The Cage of Zeus

In a society where humans have advanced technology so far that we can reach the moons of Jupiter, gender and sexuality is an issue. People can change physical sex however they wish, or even have the organs of both, but humanity has come much further in bioengineering than that.

On Jupiter-I, a space station in orbit around Jupiter, we find the Rounds. They are so-called true intersex, and they naturally have both male and female traits. They are humans whose DNA is different from the people who created them. However, not all are happy about the engineered humans, and now Jupiter-I is targeted by the terrorist group The Vessel of Life.

I’m by no means a fan of science fiction, but when Humble Bundle had the Haikasoru book bundle up, this was a book that really caught my attention and I decided to read it first.

And I’m glad I did.

The main theme is gender and sexuality and it makes for a really interesting story and the implementation of it was well-made. The characters are also well fleshed out and you get to see the entire situation from several points of view, which makes everyone very human and relatable, as you can understand the characters’ way of thinking. That’s a really good thing, as I feel it’s easy to lose humanity in books.

I can also give my approval of the translation. I did notice a possible editing mistake where the use of a gender neutral pronoun was inconsistent with what was later used, but it’s an easy mistake and I wasn’t particularly bothered by it. I just thought it got a little strange from the reader’s point of view when a person told another it was okay to use a pronoun, but it was later changed to something else for the rest of the book.

What I didn’t like was all the stuff that had to do with space. I’m really not a fan of stuff like that. Traveling in space or living on other planets just gets too out there and possibly not very realistic, and I like things more down to earth (no pun intended). But the only real downside is probably that I have yet to understand why the reader followed one of the characters in the book. I didn’t feel it gave anything to the book in particular, but it was a really great book with a very intriguing overall theme that makes you think about things.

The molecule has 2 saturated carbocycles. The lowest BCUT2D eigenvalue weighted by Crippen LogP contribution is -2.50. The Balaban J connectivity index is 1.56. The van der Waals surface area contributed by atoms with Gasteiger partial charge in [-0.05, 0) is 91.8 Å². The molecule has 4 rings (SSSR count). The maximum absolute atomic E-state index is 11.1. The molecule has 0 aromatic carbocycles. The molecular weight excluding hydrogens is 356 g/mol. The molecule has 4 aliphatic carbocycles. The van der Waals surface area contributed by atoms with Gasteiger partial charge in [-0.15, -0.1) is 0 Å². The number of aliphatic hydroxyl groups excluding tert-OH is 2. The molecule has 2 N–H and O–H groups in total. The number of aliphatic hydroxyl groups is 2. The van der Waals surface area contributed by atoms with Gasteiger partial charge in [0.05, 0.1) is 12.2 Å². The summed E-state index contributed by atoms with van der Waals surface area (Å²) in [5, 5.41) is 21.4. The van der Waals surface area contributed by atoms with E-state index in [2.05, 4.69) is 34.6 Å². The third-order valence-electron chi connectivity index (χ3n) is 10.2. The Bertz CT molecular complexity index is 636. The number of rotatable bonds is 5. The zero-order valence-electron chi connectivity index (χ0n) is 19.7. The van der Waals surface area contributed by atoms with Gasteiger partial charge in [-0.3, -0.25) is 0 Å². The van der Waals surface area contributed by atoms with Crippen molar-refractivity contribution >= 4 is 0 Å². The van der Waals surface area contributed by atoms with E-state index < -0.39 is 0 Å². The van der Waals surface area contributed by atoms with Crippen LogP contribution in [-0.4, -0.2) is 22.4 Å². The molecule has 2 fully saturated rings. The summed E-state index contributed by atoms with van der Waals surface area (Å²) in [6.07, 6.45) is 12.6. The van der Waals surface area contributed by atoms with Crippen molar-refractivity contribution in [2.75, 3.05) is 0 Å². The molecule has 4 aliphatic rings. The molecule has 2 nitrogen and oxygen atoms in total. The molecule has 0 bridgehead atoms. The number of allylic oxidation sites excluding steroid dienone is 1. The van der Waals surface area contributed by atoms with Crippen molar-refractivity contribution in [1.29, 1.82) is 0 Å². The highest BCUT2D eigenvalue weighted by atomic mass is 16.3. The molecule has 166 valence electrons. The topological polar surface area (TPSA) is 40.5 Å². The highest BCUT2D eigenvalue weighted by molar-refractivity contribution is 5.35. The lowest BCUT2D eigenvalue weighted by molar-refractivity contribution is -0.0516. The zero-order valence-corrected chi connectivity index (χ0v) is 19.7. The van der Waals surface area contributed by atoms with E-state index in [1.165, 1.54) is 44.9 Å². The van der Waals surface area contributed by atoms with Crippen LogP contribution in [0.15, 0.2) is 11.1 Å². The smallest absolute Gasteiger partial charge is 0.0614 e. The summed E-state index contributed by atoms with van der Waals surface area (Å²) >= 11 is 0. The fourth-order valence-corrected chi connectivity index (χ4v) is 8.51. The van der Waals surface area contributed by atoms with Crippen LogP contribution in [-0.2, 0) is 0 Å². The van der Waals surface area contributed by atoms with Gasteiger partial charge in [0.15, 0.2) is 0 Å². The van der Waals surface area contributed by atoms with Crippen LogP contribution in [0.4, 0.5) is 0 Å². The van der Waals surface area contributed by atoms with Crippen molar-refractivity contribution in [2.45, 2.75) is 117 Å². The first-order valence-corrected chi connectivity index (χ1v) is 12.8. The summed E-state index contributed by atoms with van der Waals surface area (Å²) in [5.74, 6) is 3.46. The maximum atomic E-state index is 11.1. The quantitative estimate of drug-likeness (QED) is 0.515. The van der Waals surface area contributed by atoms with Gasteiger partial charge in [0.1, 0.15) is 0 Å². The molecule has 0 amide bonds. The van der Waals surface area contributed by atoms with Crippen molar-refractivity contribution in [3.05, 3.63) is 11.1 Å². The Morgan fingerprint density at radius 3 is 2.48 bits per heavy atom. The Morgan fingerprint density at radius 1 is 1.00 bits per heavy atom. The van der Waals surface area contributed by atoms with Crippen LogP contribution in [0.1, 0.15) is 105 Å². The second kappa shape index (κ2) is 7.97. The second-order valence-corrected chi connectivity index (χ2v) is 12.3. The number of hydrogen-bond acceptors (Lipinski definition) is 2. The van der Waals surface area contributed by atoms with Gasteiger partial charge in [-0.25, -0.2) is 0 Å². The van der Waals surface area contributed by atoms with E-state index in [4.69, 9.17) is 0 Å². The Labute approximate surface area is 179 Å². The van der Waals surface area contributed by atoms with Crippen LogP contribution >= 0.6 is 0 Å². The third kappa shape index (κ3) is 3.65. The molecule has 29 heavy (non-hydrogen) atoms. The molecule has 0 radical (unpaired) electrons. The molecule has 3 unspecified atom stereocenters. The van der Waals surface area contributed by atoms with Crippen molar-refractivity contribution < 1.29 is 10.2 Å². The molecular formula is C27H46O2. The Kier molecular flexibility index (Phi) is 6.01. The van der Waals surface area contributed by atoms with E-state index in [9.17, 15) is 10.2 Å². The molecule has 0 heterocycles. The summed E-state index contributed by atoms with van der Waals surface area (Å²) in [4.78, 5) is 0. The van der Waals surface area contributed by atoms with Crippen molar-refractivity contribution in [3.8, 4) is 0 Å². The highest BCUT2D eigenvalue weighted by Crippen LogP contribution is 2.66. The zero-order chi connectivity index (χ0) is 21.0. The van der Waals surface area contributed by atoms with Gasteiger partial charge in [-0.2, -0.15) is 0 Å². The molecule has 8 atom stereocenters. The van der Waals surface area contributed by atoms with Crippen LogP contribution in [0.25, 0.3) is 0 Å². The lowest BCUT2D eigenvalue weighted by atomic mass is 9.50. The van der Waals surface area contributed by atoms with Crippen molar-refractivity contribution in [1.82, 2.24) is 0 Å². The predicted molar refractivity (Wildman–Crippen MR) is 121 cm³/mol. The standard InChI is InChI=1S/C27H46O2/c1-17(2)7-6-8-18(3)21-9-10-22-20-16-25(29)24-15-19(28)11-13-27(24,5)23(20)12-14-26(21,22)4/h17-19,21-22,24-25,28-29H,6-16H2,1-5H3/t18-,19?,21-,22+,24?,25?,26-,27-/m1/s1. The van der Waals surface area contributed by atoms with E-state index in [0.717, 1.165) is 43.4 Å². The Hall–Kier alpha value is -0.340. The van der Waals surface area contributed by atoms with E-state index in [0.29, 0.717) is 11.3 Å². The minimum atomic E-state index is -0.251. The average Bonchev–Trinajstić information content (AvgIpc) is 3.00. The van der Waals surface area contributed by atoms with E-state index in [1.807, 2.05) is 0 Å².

I guess I need to give a fair warning though. This book does contain a disturbing scene of sexual assault, but I find it worth reading regardless.

Also, a huge thank you to Amaya who donated so I could get the book bundle. I’m really happy about that.

I know people are interested in knowing what’s going on in my life and I can tell you a little boy joined our party on October 3rd. I don’t have much time to play games or read, but manage to get a few hours in for mobile games or reading on my phone or eReader every day. But it makes sense I don’t have much time. Babies can take a lot of your time and I have to do chores every now and then as well. I will try to get reviews up though, but getting time to actually write them is hard. And of course, I need to remember to write them before I start forgetting about the book or game. Just this review has taken me lots of short periods of time when I used Evernote on my phone to write most of it and then basically copy pasted it into a post. *awkwardly laughs a little*

This post is available thanks to the love and support of my readers and patrons. If you want to support the blog despite the fact I am more or less on maternal leave, read this page!

All posts are unscheduled while I’m on maternal leave, but I still use tags that relate to certain series. Such tags include Mahou Shoujo Monday and Crappy Android Otome Games. Some new may appear as time passes, who knows?

Why not support the blog while supporting the translation of Japanese literature?

Buy the paperback version here.

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